Volume play is a regular feature of Mr. Pilati’s designs, often the sexiest part of what he does, and here he toyed with full shapes that concealed the body as well as taut but revealing ones. “Using these very light fabrics pushed me to think about the inside of clothes,” the designer said. His use of such fabrics pushed a viewer to think about how it was not until after the guild system came into place in the late Middle Ages that clothes were anything but a means of covering the human form. Fashion, as we now understand it, likely began with humanism.
Mr. Pilati is a latter-day humanist. The half-linings he used for the nearly see-through tailored suits not only prevented them from becoming peekaboo stunts but glorified the body underneath. The diaphanous quality and absence of color evoked the sensuality of summer in a way few other collections thus far have. “As banal as it sounds, transparency works as an element of sexiness a bit differently from what we normally consider sexy in tailoring,” Mr. Pilati said, and this viewer sees no reason to dispute the claim.
Some people saw sexiness, perversion, allusions to dark places and kinky practices in Rodolfo Paglialunga’s second men’s wear show for Jil Sander. Yet if cropped suits, utility pockets randomly placed and plastic name tag sleeves are the new signifiers of sex, the time may have come for a vow of chastity.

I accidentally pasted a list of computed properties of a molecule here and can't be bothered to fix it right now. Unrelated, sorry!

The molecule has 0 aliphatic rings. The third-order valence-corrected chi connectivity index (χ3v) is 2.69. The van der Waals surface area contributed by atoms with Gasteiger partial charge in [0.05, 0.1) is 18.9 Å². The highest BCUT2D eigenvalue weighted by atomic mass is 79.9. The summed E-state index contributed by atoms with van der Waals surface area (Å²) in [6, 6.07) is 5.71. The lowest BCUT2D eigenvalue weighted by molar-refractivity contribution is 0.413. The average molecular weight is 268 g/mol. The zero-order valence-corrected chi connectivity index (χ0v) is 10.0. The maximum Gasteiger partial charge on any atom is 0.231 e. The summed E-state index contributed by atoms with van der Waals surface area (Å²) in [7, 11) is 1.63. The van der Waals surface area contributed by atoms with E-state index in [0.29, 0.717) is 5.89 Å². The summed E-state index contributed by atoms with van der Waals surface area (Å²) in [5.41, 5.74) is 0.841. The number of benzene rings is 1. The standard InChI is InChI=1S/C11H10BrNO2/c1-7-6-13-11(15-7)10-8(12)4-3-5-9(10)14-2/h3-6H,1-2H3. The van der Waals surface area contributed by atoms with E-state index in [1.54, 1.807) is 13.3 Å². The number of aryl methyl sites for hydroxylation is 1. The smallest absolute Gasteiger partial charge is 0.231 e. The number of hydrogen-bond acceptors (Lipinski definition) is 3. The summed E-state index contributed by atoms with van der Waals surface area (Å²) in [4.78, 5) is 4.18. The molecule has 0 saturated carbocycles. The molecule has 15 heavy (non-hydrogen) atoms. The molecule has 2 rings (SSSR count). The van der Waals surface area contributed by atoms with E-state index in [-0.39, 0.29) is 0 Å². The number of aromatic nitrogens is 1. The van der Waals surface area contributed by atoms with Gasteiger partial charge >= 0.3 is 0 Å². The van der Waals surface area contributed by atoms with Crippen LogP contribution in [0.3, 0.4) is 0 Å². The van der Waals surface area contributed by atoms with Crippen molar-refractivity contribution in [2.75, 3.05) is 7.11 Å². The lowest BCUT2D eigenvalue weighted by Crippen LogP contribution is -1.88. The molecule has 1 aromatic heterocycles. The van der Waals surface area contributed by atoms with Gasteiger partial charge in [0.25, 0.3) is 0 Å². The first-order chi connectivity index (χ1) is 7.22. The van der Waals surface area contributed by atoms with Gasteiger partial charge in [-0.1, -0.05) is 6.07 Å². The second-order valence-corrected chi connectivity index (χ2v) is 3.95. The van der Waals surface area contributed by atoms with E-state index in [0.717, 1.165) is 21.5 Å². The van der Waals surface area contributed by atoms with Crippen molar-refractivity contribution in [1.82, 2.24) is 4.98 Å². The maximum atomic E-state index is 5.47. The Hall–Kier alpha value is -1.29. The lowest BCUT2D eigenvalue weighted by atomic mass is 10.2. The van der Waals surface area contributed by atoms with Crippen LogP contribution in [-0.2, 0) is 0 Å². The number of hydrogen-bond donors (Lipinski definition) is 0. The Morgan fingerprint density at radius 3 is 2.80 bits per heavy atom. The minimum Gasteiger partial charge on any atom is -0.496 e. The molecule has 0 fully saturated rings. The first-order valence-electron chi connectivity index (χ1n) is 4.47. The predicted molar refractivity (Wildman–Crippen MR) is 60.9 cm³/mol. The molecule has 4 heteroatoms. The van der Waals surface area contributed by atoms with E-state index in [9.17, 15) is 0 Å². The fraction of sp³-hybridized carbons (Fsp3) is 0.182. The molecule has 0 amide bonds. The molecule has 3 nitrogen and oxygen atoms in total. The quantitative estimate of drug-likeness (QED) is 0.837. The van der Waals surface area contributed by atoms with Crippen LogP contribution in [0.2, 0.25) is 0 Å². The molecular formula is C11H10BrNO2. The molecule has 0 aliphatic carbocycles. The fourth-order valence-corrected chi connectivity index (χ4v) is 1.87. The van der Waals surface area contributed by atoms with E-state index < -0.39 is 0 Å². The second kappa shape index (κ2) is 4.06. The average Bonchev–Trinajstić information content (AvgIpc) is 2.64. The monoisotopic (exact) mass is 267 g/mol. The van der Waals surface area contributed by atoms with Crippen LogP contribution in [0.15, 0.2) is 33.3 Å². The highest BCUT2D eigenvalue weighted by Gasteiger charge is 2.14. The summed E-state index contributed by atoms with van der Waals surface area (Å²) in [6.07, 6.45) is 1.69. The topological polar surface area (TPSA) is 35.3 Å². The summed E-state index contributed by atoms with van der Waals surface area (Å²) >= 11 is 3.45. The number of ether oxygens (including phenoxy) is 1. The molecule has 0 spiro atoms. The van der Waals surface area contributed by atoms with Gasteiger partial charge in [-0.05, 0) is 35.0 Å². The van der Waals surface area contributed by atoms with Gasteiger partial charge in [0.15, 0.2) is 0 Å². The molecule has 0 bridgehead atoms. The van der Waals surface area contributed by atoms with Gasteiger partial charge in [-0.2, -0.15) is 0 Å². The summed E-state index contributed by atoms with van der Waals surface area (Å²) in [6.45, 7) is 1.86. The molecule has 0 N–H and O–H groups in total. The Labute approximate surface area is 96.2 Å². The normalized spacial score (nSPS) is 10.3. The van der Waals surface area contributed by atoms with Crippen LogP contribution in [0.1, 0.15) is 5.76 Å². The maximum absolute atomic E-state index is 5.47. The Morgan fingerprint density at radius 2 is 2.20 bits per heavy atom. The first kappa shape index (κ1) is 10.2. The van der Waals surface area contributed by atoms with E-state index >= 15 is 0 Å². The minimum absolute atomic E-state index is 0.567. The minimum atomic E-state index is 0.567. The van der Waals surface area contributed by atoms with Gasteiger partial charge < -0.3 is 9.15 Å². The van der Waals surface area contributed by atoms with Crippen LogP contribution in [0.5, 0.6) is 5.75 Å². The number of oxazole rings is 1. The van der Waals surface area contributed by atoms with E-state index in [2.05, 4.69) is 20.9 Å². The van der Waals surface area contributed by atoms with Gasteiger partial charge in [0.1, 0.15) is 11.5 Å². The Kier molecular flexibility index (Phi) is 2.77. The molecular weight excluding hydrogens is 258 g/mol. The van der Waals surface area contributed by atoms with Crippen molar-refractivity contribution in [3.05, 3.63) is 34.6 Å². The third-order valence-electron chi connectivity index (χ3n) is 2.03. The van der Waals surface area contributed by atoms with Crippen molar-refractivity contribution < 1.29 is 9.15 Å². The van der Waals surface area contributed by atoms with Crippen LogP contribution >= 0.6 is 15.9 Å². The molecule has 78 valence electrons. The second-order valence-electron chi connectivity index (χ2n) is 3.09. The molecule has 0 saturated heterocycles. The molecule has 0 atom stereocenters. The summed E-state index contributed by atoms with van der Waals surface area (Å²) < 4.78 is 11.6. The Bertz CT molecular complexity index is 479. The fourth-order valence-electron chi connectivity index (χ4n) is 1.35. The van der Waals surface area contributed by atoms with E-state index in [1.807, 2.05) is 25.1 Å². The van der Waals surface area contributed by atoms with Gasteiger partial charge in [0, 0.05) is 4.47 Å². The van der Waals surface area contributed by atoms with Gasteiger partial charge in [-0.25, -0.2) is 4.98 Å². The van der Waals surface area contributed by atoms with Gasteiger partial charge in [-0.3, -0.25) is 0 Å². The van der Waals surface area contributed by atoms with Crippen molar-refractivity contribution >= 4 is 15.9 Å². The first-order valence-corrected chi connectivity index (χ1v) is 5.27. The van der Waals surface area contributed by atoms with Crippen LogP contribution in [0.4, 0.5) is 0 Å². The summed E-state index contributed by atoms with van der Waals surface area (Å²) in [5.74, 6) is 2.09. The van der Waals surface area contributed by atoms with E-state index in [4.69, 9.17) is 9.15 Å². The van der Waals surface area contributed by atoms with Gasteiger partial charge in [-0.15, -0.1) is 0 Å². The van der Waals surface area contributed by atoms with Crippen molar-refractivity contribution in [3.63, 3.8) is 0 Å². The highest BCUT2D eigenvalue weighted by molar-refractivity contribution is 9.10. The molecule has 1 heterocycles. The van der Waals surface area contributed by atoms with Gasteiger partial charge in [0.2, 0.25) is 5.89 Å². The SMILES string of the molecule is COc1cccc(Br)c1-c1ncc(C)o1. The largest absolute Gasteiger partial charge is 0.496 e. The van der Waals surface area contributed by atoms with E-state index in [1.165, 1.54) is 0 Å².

It is too soon in his tenure at this storied label for Mr. Paglialunga to be offering a place-holder collection, one that leaned on repetitious shapes, goofy materials (one’s thoughts do not automatically go to springtime at the sight of a stiff canvas coat) and a parachute nylon that, while relatively weightless, looked suffocating when contrasted with Mr. Pilati’s airy suits.
While the consumer base for Jil Sander in the latest iteration of this beleaguered label remains to be solidified, that is clearly not the case at labels like Emporio Armani, Neil Barrett or Costume National. Each stayed safely within idioms recognizable to anyone who has even passing familiarity with their designs.